“They can be knee deep in mud in winter and we can have 30-degree weeks in summer,” Mr Trigg said.

They used straw bedding for the first year- working through 12 big square bales a week- before installing foam mattresses with a rubber cover.

Mr Trigg said sand bedding was ideal but they could not fi nd a dry source of sand. Keeping it dry and clean would also increase the workload significantly.

Manure from the generator can also be used but they are undecided on this at this early stage.

Mark Trigg in front of the silage pit. All feed for the ration is grown on-farm. 

“We would like to see mattresses made a bit more comfortable but mastitis can increase with organic matter. However, if you can get better cow comfort, it could be worth it.”

Mr Trigg said getting cows used to robots was easier than the transition from the paddock to the free stall.

“Within five days 70 per cent of the herd were in their bed. For the first couple of days they walked up and down.”

Cows are so comfortable now they don’t want to leave.

The Triggs have been here for five generations.

“We did maintenance on two robots so took half the herd out and they bellowed for three days, wanting to come back in.”

Cows leave the barn when dried off. With four robots installed, the barn is limited to 240 cows but there is space to add another four boxes. High production cows are producing more than 60litres a day and the average in the barn is 35litres, although this has peaked at 38.

Mr Trigg said production had risen, incidents of mastitis were similar and there was more emphasis on foot trimming. Sexed semen is utilised to build the herd to 500 cows.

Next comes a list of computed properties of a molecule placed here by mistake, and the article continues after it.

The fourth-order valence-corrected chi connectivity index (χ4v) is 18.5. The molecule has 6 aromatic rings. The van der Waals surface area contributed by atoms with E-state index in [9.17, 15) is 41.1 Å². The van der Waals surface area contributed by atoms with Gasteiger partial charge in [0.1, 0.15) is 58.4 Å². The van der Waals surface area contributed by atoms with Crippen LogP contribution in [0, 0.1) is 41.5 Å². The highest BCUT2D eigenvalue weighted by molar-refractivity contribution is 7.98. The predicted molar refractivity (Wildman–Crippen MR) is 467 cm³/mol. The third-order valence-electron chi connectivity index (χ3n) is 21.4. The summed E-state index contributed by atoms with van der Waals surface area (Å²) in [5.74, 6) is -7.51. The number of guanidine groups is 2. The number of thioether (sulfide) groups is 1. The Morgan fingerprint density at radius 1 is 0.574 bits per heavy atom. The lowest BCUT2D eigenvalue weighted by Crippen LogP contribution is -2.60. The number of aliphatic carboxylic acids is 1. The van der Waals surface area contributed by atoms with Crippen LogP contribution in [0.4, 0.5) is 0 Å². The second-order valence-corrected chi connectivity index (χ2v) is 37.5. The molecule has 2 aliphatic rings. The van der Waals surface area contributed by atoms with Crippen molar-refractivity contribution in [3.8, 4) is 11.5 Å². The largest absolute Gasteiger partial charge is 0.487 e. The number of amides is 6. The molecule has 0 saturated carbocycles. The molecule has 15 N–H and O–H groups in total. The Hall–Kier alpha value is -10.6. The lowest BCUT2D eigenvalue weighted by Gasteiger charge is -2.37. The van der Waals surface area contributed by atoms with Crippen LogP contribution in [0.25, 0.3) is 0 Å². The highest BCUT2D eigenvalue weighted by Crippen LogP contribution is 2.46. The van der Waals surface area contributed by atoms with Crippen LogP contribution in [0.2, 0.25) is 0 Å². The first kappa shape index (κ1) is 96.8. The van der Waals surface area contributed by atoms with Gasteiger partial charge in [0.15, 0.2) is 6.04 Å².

All-year calving has also been introduced and the robots are providing information to help them fine tune their AI program.

“We’re trying a few different things,” Mr Trigg said.

The automatic scraper collects all the manure from the barn.

“We try not to calve too many cows between June-August, and Christmas time. If they are over 300 days in milk and still doing 30-plus litres, there’s no rush to get them in calf.”

There is provision to expand the digester to cope with the extra manure in future years. Barn changes feed mix The 220 cows get 11 tonnes of feed a day.

The mix of maize silage, grass silage, canola meal, wheat and minerals (bi-carb, lime, pellets and salt) is fed four times a day. All fodder and wheat is grown on the 400ha property, as well as 60ha of seed potatoes.

The 500-head dairy barn was built in 2014. 

“We never used to grow cereal crops but we can now,” Mr Trigg said.

“We grow 500 to 600 tonnes of wheat now the cows are in the barn and off  land that was previously pasture. We had 4 tonne cereal crops last year. It’s a fair saving not buying wheat in.”

As seed potatoes can’t be planted in the same paddock within five years, wheat is planted after potatoes, followed by Italian rye-grass or annual rye-grass, followed by maize.

“We’ve started growing maize again the last few years,” Mr Trigg said.

“We were growing lucerne but you get more bulk and energy in maize.”